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A useful information to lateral work appropriate for all horses


  • Lateral work for horses is an important element of any training program, no matter what level your horse is working at or which discipline he competes in. Correctly ridden lateral work encourages a horse to become more supple and flexible, both side to side (laterally) and over their topline (longitudinally), which will improve their balance, strength and expression in all three paces.

    So what is lateral work?

    Lateral work includes a range of schooling exercises during which the horse moves both forwards and sideways, while maintaining a bend through their body. Depending on your horse’s level of training and fitness, lateral exercises can be ridden in all gaits. The horse can also be taught many of the exercises from the ground, either in-hand or on long lines.



    The movements can be used during training at home to improve the horse’s way of going, and when riding in other situations, such as out hacking or in a competition warm-up to help maintain a horse’s concentration. Some movements are required during dressage competitions, starting with the leg yield at elementary level in British Dressage competitions.

    The lateral movements in increasing levels of difficulty

    One of the earliest yielding movements commonly taught to horses is the turn on the forehand. In this exercise the horse moves his hindquarters away from pressure applied by the rider’s leg when ridden (or the hand/whip when working the horse in-hand) and steps his hind legs around his front legs. Because there is little or no forward movement in the turn on the forehand, some riders do not consider it a true lateral movement, but it is a useful supplying exercise and good education for young horses before moving on other lateral exercises.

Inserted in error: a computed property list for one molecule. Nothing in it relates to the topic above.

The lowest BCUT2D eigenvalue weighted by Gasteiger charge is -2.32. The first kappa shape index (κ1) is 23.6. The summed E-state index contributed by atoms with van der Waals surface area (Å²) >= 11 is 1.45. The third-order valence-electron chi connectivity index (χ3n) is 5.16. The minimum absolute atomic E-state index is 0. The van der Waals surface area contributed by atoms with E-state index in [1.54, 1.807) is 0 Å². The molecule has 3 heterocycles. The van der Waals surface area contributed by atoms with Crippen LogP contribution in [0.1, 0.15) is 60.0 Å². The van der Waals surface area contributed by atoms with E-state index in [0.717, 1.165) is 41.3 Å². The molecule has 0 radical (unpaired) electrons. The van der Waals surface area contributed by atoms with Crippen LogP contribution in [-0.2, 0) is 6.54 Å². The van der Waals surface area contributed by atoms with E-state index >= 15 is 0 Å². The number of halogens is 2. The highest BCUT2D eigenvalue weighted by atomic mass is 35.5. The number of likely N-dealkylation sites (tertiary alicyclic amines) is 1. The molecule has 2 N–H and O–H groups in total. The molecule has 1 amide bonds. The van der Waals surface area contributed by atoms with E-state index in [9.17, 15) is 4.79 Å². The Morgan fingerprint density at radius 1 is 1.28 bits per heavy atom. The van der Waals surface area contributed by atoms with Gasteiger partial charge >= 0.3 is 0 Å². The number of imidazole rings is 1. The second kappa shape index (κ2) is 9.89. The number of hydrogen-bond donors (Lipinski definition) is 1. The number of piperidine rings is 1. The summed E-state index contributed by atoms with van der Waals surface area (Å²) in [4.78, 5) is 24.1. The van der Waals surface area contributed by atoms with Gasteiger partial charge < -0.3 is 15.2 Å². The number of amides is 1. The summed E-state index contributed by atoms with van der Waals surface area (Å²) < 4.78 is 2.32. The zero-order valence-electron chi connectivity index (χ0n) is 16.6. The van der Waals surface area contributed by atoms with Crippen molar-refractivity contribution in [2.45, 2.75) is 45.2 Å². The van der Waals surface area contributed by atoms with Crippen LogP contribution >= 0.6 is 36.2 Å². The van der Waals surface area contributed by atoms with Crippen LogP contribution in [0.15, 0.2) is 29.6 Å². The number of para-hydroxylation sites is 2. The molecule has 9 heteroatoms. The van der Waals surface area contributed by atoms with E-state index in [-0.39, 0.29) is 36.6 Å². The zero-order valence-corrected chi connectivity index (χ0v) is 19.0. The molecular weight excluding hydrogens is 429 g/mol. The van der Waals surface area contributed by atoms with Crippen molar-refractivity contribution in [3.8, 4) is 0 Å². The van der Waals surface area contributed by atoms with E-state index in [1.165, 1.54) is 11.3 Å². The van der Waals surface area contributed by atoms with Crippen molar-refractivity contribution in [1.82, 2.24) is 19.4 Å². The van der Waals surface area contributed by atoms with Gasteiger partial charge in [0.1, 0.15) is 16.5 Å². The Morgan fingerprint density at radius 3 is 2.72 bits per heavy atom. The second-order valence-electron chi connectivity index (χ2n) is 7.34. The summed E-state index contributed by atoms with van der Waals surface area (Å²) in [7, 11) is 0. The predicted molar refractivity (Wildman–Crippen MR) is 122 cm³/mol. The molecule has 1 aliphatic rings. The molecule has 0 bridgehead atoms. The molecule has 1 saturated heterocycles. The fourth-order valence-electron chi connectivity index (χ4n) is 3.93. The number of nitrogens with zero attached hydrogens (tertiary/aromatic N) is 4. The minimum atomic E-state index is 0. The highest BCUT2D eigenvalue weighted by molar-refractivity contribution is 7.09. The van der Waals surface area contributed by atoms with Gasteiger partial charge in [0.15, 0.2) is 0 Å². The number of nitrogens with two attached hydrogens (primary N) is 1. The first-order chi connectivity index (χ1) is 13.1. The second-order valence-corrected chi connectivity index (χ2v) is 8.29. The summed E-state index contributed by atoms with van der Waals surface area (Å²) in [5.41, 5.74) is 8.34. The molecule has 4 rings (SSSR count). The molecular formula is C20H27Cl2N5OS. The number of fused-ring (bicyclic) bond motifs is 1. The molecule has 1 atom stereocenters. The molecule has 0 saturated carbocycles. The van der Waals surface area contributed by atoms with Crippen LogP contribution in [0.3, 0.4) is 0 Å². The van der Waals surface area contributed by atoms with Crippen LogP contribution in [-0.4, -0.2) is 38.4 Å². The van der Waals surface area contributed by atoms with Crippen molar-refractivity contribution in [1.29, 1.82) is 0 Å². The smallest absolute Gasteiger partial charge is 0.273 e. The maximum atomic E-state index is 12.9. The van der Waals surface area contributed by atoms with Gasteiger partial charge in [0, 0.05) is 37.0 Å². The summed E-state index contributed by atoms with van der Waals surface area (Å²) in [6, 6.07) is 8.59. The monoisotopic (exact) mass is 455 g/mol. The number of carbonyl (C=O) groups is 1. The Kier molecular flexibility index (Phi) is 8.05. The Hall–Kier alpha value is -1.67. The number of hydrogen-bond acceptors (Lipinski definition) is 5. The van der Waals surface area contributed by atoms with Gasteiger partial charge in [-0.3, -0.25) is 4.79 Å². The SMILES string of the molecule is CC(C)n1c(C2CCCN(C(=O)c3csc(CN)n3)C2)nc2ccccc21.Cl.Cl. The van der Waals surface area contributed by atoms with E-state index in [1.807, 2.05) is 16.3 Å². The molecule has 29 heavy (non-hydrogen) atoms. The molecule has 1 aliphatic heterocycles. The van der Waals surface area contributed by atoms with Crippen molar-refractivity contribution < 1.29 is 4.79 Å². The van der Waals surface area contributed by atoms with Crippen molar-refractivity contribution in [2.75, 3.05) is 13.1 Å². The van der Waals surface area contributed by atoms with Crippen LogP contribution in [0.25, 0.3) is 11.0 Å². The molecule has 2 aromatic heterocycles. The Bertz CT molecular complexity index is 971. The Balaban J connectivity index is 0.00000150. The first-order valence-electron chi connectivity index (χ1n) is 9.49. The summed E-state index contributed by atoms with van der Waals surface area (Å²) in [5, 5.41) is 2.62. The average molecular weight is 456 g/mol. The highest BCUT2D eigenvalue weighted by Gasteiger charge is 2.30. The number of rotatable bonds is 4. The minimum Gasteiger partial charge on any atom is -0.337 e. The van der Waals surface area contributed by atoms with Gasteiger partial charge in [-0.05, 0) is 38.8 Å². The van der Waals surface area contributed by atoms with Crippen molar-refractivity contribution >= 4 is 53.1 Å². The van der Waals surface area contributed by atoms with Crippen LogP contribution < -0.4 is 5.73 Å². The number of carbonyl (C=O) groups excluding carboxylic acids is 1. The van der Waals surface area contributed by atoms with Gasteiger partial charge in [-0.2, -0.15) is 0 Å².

In the leg yield the horse travels both forward and sideways at the same time, with a slight flexion away from the direction of movement. It can be ridden on a straight line or on a curved line (such as a 20m circle). It encourages the horse to step forward and under the body with the inside hind leg, improving strength and power.

    The next movement is shoulder-in (pictured top), which is ridden on three tracks with a soft bend throughout the horse’s body around the rider’s inside leg. The inside foreleg is on one track, the outside foreleg and inside hindleg are on a second track, while the outside hind is on a third track. Similar to leg yield, the horse is flexed away from the direction of travel. This is typically ridden on a straight line, but it can also be ridden on a curve once the movement is established. A similar but slightly easier exercise called shoulder-fore is ridden on four tracks requiring less bend.